November 15, 2023

Like the owners of conventional food facilities, owners of organic food facilities also contend with rodent attraction to the food in processing and storage.

However, conventional rodent control that relies only on trapping and using toxic baits (or rodenticides, which are chemical pesticides) is not feasible at organic food facilities as the organic food standards bar the use of chemical pesticides.

Furthermore, the secondary poisoning from certain rodenticides and the soil and water pollution by rodenticides not consumed by rodents are among serious concerns about the use of rodenticides in rodent control.

While trapping rodents once they are inside a building is a conventional approach to rodent control, the question is, why wait for rodents to enter a facility?

Why not prevent rodents by ensuring the cleanliness and storage outside a building do not favour rodents through harbourage?

Even when the building exteriors are inhospitable to rodents, some mice and rats may still enter a facility.

Creating a rodent-proof perimeter is important to prevent such accidentally invasive mice and rats.

While our ten tips in this blog post discuss various approaches to rodent control, as the marketers of the Rodexit All-In-One rodent seal, we recommend its use as a key rodent prevention measure.

In this detailed blog post, we present tips to help organic food facilities control rodents at their premises using non-chemical methods, including sanitation, rodent exclusion, and habitat reduction.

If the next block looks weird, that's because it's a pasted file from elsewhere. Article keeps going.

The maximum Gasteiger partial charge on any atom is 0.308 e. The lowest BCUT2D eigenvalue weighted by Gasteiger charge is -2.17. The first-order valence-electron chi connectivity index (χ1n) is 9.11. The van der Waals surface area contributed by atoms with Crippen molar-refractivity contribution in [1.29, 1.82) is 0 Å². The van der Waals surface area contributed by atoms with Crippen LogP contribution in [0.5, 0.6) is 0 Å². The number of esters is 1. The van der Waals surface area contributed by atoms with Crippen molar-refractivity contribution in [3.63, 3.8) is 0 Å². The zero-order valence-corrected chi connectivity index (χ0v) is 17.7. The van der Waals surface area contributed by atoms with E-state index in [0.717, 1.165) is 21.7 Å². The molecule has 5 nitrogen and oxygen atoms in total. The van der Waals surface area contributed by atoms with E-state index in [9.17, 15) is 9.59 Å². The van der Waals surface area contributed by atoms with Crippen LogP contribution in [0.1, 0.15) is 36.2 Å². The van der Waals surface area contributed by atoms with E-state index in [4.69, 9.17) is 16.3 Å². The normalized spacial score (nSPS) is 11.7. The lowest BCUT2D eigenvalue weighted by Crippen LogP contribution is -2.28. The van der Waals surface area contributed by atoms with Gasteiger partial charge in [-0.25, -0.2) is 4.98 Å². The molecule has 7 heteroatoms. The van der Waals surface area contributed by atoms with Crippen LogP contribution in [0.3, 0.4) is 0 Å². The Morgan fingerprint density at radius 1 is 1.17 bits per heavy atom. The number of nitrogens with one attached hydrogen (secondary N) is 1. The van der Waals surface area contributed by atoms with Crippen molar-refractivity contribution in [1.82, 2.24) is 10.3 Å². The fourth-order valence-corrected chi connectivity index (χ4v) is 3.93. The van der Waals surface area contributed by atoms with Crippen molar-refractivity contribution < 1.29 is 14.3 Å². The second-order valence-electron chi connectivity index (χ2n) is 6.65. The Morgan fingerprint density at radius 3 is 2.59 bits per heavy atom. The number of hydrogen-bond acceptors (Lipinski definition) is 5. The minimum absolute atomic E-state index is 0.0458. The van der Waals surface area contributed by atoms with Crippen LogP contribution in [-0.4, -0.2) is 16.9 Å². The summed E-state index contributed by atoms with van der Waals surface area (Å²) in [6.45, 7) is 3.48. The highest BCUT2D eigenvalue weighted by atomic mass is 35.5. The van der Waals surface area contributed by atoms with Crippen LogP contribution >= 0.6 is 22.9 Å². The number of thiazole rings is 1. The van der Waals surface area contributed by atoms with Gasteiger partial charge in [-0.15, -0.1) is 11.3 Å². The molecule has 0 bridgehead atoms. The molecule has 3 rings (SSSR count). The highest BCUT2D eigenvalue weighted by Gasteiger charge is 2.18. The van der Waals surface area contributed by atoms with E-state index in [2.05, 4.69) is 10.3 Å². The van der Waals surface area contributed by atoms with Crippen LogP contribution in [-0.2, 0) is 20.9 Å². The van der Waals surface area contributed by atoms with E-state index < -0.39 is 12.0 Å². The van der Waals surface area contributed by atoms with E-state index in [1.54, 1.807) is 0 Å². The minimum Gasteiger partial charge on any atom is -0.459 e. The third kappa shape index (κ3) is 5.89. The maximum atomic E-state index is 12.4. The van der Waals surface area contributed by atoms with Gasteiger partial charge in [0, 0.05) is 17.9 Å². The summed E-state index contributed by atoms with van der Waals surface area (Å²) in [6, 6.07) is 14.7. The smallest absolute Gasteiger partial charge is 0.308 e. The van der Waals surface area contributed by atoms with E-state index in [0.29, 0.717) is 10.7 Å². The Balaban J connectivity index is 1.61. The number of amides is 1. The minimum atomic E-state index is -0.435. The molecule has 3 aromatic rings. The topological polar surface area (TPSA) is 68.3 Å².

At Giridhar Pai Associates LLP, we strongly believe that building managers can control rodents at an organic facility without relying on toxic chemical pesticides such as rodenticides by switching sanitation, rodent exclusion and habitat reduction.

Like any pest management, rodent management must also follow an integrated approach of sanitation, exclusion, and creation of a pest-unfavourable habitat.

By relying on those three methods, it is possible to reduce rodents entering a facility drastically.

When we reduce the number of rodents that may enter a building to few by sanitation, exclusion and habitat reduction, it is easier to effectively trap and prevent them from contaminating food or damaging property at an organic food facility.

In this blog post, we have listed below ten steps to minimise rodent occurrence and control rodents without using rodenticides at an organic food facility.

1.Sanitation: Keeping your facility clean and clutter-free eliminates rodent harbourage, as rodents prefer not-managed areas to take shelter, make nests, survive, and thrive outdoors.

2.Exclusion: Prevent rodent entry by sealing up cracks, holes and openings around doors, windows, pipes, and vents.

The materials used for such rodent prevention are different depending on the rodent entry type but must be effective to prevent attempts by mice and rats to evade the barrier to gain entry indoors.

Metal of sufficient thickness (24 or higher gauge for wall or pipe barriers and 22 or higher gauge for kick plates or door edging) is an effective rodent barrier and can cover the holes around pipes and door edges.

Metal screens can prevent rodent entry from vents.

We have found the RodeXit rodent seal to be an effective rodent barrier below doors and rolling shutters.

3.Denying food and water: Eliminate food sources that could attract rodents by promptly removing food spills and storing food in rodent-proof containers.

As mice and rats also feed on garbage, denying food to them also requires eliminating their access to the trash.

Trash must be kept in a closed container with lids and regularly removed from a facility.

As mice and rats also need water to survive, avoiding standing water and leaky pipes and faucets or dripping condensate denies them water and prevents their survival and proliferation.